The great thing about Busby was that you would go in to see him full of demands. And he would give you nothing at all. He might even take a tenner off your wages. And you would come out thinking ‘What a great guy.’
According to Smith and Crick, however, all is not as it seems at Manchester United. They interweave the tale of Busby and his epigones with another story, a story with a villain – a whole family of villains. Louis Edwards was a corrupt Manchester butcher who became a director of Manchester United on the day after the Munich crash and who thereafter took control of the club, over a period of years, by buying a majority of its four thousand shares. This involved relatively little financial outlay – between £31,000 and £41,000 is the authors’ estimate. Nor did it immediately bring in much money, as FA rules insisted on directors being unpaid, and limited any dividend on shares to 5 per cent of their face value. But this all changed in 1978 when Edwards and his family, with their meat business failing badly, first increased their share in the club (to 74 per cent of it) and then announced a rights issue of a million shares – a textbook piece of insider dealing, not then illegal. A change in FA rules meant that dividends of up to 15 per cent were now permitted, so Edwards had at a stroke increased potential dividend earnings from peanuts to a maximum of £150, 000, 74 per cent of which would, of course, go you-know-where. When Louis Edwards died, four weeks after a television investigation into his business activities, his place as chairman of the United board was taken by his son, Martin Edwards, who became (under a change in FA rules which he supported) the first-ever paid director of the club, earning £87,825 last year. The family had by now given up the meat business. As well as telling this story, Manchester United: The Betrayal of a Legend also expresses the personal grievances of David Smith, its co-author, who was sacked from his post as chairman of the Manchester United Supporters’ Club by Martin Edwards.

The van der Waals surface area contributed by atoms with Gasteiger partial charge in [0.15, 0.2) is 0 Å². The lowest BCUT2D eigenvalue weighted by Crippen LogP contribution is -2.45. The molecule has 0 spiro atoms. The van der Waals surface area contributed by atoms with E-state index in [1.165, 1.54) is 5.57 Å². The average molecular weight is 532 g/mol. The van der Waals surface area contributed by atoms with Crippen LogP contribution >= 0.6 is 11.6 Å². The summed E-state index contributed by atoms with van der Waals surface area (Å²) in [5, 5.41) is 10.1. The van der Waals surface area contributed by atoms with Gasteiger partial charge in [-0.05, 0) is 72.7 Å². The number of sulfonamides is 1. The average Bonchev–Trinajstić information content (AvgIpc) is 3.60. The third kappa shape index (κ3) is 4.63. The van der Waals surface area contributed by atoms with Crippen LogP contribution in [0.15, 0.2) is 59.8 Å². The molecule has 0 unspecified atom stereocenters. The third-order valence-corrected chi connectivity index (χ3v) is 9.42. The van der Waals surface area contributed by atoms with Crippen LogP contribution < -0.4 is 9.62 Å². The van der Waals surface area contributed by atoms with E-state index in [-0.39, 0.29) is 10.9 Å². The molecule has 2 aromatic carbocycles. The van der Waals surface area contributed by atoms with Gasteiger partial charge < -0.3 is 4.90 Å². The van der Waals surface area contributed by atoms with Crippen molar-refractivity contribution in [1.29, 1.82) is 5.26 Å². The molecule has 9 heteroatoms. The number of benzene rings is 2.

In the context of football boardrooms, the activities described in the book aren’t really all that amazingly unusual. So how shocking are these malfeasances? The answer probably depends on how strongly you feel about Manchester United – and this book, written throughout in a tone of garment-rending lamentation, conveys something we already knew, which is that a lot of people feel very strongly indeed. One of the mysteries about football is the depth of the need it seems to fill. It’s as if the conditions of modern society help to create people who have inside them a football-shaped hole. Hardly anything ever written about this phenomenon – certainly not the most recent contribution, the pitiful Football in its Place – gives any useful insight. ‘The point about all these different viewpoints is that they complement one another,’ we are told, in this ‘environmental psychology of football grounds’. ‘There is no definitive basis on which it is possible to say that some are right and some are wrong.’